THE Supreme Court has lifted the temporary restraining order on the plea bargaining agreement pending before the Sandiganbayan between former Armed Forces of the Philippines comptroller Carlos Garcia and the Office of the Ombudsman.
This after the SC ruled that the Office of the Solicitor General (OSG) has no power of control over the Office of the Ombudsman, the latter being an independent constitutional body.
The SC dismissed the petition filed by the government, through the OSG, assailing the plea bargaining agreement in 2010 between the Office of the Special Prosecutor (OSP) and retired Major General Carlos F. Garcia, former comptroller of the Armed Forces of the Philippines.
“The government was already rightfully represented by the Office of the Ombudsman in the plunder case [against Garcia] before the Sandiganbayan. Thus, the Office of the Solicitor General overstepped its bounds by insisting on providing additional representation. Further, the Office of the Solicitor General had no power of control or supervision over the Office of the Ombudsman, an independent constitutional body. It had no authority to impose on the latter’s handling of the Plea Bargaining Agreement was grossly disadvantageous to the government and the people’s welfare,” said the SC 3rd division in a decision penned by Justice Marvic M.V.F. Leonen.
The SC further said that: “[The OSG] had no authority to impose on the [Ombudsman’s] handling of the Plea Bargaining Agreement, even if it strongly believed that the Plea Bargaining Agreement was grossly disadvantageous to the government and the people’s welfare.”
The SC added that the acceptance of a plea bargain is purely upon the discretion of the prosecutor, while its approval is subject to the judicial discretion of the court trying the facts.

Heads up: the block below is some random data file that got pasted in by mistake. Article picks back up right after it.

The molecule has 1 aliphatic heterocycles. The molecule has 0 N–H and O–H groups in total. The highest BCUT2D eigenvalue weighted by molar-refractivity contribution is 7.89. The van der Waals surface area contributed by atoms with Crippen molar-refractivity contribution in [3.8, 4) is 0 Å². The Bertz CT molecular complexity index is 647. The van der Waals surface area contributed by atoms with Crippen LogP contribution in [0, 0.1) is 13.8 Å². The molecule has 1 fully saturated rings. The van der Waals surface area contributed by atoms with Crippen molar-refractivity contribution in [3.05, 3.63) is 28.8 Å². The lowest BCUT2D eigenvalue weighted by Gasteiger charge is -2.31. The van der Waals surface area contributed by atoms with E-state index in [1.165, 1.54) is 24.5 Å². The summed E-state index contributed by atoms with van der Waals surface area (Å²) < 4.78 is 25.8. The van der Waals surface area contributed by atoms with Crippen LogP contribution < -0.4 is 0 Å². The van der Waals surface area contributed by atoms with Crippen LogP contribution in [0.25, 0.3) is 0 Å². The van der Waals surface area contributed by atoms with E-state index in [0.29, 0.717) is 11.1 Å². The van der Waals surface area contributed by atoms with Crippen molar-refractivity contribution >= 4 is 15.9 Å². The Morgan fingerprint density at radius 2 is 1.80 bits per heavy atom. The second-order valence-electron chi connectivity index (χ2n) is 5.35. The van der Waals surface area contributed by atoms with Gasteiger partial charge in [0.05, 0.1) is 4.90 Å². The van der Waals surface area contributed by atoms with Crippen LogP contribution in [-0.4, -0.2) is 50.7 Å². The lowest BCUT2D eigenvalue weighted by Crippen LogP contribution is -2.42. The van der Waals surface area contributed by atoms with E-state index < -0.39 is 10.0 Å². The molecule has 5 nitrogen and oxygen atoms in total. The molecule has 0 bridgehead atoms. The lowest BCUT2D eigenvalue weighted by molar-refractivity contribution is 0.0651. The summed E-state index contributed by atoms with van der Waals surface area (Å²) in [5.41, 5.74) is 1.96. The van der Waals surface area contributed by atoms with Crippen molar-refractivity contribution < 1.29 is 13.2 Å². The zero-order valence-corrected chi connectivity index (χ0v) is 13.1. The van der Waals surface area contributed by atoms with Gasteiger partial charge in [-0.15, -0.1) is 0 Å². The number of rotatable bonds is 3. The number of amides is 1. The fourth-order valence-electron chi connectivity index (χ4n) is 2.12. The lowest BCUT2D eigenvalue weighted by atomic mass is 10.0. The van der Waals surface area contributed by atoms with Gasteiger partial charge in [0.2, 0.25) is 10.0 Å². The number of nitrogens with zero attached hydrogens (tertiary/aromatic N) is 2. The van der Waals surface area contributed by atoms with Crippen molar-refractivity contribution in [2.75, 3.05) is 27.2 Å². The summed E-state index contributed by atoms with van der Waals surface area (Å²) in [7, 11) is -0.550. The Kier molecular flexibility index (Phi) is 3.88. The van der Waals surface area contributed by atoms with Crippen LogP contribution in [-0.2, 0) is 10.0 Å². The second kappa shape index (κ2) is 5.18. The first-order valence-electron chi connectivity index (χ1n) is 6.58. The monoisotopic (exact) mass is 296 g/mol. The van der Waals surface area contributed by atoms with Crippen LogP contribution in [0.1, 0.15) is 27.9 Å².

“Hence, any review of a plea bargain approved by the Office of the Ombudsman would be tantamount to an appeal on a question of fact and not the proper subject of a petition for certiorari,” the SC said.
While it dismissed the OSG’s petition, the Court, however, emphasized that it “will not interfere with the substance of or the wisdom behind the Plea Bargaining Agreement, as that falls squarely within the Office of the Ombudsman’s mandate of investigating and prosecuting erring government employees.”
The SC noted that the OSG did not dispute the Ombudsman’s authority to file the criminal case and enter into a plea bargaining deal; rather, it claimed it had the right to intervene in the agreement, citing its “mandate to protect and promote the interests of the people.”
The SC stressed that the OSG’s authority to represent the Government is not plenary or all-encompassing, adding that the mandate to represent the government in the proceedings before the Sandiganbayan generally lies with the Ombudsman, with the exception of the Marcos ill-gotten wealth cases where the OSG was allowed to prosecute a case before the anti-graft court and only in representation of the Presidential Commission on Good Government (PCGG).
Furthermore, the Court also held that it cannot be said that the Sandiganbayan gravely abused its discretion in approving the deal considering the prosecution’s failure to prove Garcia’s guilt for plunder and money laundering beyond reasonable doubt.
Hence, the SC lifted the temporary restraining order enjoining the Sandiganbayan from continuing with its criminal proceedings against Garcia and from implementing its December 16, 2010 resolution which approved Garcia’s request for bail.